National Cancer Institute


This evidence-based, expert-reviewed summary discusses the incidence, risk factors, molecular features, treatment, and outcome of pediatric intraocular (uveal) melanoma.

This PDQ cancer information summary for health professionals provides comprehensive, peer-reviewed, evidence-based information about the treatment of pediatric intraocular (uveal) melanoma. It is intended as a resource to inform and assist clinicians who care for cancer patients. It does not provide formal guidelines or recommendations for making health care decisions.

This summary is reviewed regularly and updated as necessary by the PDQ Pediatric Treatment Editorial Board, which is editorially independent of the National Cancer Institute (NCI). The summary reflects an independent review of the literature and does not represent a policy statement of NCI or the National Institutes of Health (NIH).

Childhood Intraocular (Uveal) Melanoma Treatment

Incidence and Risk Factors

Uveal melanoma (iris, ciliary body, choroid) is the most common primary intraocular malignancy (about 2,000 cases are diagnosed each year in the United States) and accounts for 5% of all cases of melanoma. This tumor is most commonly diagnosed in older patients, and the incidence peaks at age 70 years.

Pediatric uveal melanoma is extremely rare and accounts for 0.8% to 1.1% of all cases of uveal melanoma. A retrospective, multicenter, observational study conducted by the European Ophthalmic Oncology Group from 1968 to 2014 identified 114 children (aged 1–17 years) and 185 young adults (aged 18–25 years) with ocular melanoma at 24 centers. The median age at the time of diagnosis for children was 15.1 years. The incidence of disease increased by 0.8% per year between the ages of 5 and 10 years and 8.8% per year between the ages of 17 and 24 years. Other series have also documented the higher incidence of the disease in adolescents.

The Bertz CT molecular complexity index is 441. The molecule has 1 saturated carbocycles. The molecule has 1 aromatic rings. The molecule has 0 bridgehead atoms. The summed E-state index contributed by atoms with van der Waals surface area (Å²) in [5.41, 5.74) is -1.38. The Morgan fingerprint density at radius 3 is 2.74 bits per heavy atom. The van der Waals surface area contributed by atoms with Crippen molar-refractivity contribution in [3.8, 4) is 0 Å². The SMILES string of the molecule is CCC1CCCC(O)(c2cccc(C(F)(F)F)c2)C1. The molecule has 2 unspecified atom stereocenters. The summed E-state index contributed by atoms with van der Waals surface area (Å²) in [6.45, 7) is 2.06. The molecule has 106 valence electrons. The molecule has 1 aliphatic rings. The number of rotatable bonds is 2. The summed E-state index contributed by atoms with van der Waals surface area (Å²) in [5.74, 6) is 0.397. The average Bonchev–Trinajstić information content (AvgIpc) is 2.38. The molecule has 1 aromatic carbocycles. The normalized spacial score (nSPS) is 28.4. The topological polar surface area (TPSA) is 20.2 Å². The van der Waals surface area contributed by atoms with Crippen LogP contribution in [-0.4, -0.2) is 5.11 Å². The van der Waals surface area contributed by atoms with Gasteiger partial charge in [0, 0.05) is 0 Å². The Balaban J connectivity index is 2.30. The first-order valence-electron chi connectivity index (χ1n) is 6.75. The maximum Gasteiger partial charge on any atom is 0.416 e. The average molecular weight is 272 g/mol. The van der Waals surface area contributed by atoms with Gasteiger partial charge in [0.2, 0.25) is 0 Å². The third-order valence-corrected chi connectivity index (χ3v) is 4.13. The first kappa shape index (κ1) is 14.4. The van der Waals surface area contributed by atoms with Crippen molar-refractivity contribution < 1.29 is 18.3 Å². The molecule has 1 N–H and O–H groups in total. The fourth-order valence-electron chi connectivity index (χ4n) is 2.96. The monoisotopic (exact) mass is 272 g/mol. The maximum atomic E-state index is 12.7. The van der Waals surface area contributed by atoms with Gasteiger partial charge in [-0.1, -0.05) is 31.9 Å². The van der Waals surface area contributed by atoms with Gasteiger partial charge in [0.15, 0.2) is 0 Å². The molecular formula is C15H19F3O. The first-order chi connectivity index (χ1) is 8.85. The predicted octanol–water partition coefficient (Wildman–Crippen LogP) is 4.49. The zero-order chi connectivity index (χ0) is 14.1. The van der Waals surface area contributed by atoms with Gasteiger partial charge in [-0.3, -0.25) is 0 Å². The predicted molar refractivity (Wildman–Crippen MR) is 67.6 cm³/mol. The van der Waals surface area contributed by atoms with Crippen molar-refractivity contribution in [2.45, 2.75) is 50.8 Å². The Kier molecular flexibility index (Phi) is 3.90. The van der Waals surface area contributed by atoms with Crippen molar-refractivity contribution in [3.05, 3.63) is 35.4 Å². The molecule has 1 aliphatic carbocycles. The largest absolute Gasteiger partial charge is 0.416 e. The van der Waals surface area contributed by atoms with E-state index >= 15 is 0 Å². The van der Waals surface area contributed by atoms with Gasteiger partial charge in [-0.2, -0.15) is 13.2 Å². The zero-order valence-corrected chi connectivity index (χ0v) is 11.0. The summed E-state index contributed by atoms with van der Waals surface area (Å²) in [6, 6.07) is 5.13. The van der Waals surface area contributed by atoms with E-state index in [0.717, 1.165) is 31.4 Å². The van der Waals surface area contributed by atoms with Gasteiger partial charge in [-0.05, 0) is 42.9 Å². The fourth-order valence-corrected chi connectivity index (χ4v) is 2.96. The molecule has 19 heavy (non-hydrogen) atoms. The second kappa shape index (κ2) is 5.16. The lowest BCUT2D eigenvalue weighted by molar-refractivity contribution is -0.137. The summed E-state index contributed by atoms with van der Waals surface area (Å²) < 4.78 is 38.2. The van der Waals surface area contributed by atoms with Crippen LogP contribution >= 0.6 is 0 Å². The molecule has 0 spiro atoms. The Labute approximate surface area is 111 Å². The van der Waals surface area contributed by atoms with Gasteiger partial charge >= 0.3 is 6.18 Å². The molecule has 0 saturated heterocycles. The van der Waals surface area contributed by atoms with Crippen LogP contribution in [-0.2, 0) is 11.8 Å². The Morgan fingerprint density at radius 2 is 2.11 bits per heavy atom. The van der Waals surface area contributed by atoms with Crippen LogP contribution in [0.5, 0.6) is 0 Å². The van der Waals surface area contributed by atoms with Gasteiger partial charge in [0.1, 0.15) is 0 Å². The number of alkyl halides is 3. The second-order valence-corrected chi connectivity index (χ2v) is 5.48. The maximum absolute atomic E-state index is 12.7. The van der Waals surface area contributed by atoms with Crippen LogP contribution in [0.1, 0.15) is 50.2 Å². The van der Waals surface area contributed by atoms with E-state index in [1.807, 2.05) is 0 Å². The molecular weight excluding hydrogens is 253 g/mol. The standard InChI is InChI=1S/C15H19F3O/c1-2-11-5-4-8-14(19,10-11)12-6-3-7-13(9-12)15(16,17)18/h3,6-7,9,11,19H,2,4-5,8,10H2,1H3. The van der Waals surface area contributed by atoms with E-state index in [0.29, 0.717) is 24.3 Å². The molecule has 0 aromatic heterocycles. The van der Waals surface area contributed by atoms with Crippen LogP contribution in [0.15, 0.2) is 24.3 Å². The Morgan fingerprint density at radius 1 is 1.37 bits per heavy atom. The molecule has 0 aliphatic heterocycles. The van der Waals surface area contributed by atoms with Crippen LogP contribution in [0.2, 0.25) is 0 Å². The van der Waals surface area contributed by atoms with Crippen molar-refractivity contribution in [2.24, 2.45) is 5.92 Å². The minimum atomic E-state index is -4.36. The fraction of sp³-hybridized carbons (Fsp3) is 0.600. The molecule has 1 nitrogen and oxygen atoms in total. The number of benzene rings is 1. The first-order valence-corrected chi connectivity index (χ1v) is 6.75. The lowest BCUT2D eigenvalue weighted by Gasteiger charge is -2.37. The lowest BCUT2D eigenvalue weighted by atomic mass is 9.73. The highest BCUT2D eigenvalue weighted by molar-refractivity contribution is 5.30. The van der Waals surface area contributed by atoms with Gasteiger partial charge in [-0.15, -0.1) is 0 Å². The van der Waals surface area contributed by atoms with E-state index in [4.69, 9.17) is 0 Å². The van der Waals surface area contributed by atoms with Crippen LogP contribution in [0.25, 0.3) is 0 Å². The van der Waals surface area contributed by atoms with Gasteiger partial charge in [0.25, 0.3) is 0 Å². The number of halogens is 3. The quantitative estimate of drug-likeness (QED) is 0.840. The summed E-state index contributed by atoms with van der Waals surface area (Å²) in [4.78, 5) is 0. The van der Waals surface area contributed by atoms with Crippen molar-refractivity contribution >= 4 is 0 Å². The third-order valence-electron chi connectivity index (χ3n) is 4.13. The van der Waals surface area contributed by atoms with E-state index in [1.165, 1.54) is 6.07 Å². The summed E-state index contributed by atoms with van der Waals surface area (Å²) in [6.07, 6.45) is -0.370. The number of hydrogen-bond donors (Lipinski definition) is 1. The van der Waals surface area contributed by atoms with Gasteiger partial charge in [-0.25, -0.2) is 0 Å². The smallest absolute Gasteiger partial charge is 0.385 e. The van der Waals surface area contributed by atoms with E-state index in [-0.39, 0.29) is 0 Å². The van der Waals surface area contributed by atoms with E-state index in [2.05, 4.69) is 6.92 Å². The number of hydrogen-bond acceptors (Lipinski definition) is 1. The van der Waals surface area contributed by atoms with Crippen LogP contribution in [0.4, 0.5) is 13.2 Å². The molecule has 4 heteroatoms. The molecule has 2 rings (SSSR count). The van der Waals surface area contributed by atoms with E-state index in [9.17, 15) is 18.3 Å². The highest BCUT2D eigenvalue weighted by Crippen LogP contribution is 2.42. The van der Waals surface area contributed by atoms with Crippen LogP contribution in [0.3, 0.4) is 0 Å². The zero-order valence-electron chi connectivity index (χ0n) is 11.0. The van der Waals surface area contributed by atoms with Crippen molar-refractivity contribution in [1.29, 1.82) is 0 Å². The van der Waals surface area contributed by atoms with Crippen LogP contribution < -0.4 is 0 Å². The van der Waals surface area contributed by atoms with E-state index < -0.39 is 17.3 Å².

Risk factors include the following:

  • Light eye color.
  • Fair skin color.
  • Inability to tan.
  • Oculodermal melanocytosis.
  • Presence of cutaneous nevi.

In a European Oncology Group study, 57% of children were females and four had a preexisting condition that included oculodermal melanocytosis (n = 2) and neurofibromatosis (n = 2). In a review of 13 cases of uveal melanoma in the first 2 years of life, four patients had familial atypical melanoma mole syndrome, one patient had dysplastic nevus syndrome, and one patient had café au lait spots.

References

  1. Field MG, Harbour JW: Recent developments in prognostic and predictive testing in uveal melanoma. Curr Opin Ophthalmol 25 (3): 234-9, 2014.
  2. Singh AD, Bergman L, Seregard S: Uveal melanoma: epidemiologic aspects. Ophthalmol Clin North Am 18 (1): 75-84, viii, 2005.
  3. Al-Jamal RT, Cassoux N, Desjardins L, et al.: The Pediatric Choroidal and Ciliary Body Melanoma Study: A Survey by the European Ophthalmic Oncology Group. Ophthalmology 123 (4): 898-907, 2016.
  4. Shields CL, Kaliki S, Arepalli S, et al.: Uveal melanoma in children and teenagers. Saudi J Ophthalmol 27 (3): 197-201, 2013.
  5. Pogrzebielski A, Orłowska-Heitzman J, Romanowska-Dixon B: Uveal melanoma in young patients. Graefes Arch Clin Exp Ophthalmol 244 (12): 1646-9, 2006.
  6. Weis E, Shah CP, Lajous M, et al.: The association between host susceptibility factors and uveal melanoma: a meta-analysis. Arch Ophthalmol 124 (1): 54-60, 2006.
  7. Weis E, Shah CP, Lajous M, et al.: The association of cutaneous and iris nevi with uveal melanoma: a meta-analysis. Ophthalmology 116 (3): 536-543.e2, 2009.
  8. Singh AD, De Potter P, Fijal BA, et al.: Lifetime prevalence of uveal melanoma in white patients with oculo(dermal) melanocytosis. Ophthalmology 105 (1): 195-8, 1998.
  9. Yousef YA, Alkilany M: Characterization, treatment, and outcome of uveal melanoma in the first two years of life. Hematol Oncol Stem Cell Ther 8 (1): 1-5, 2015.

Prognostic Factors

Prognostic factors for uveal melanoma include the following:

  • Tumor size.
  • Age.
  • Ciliary body involvement.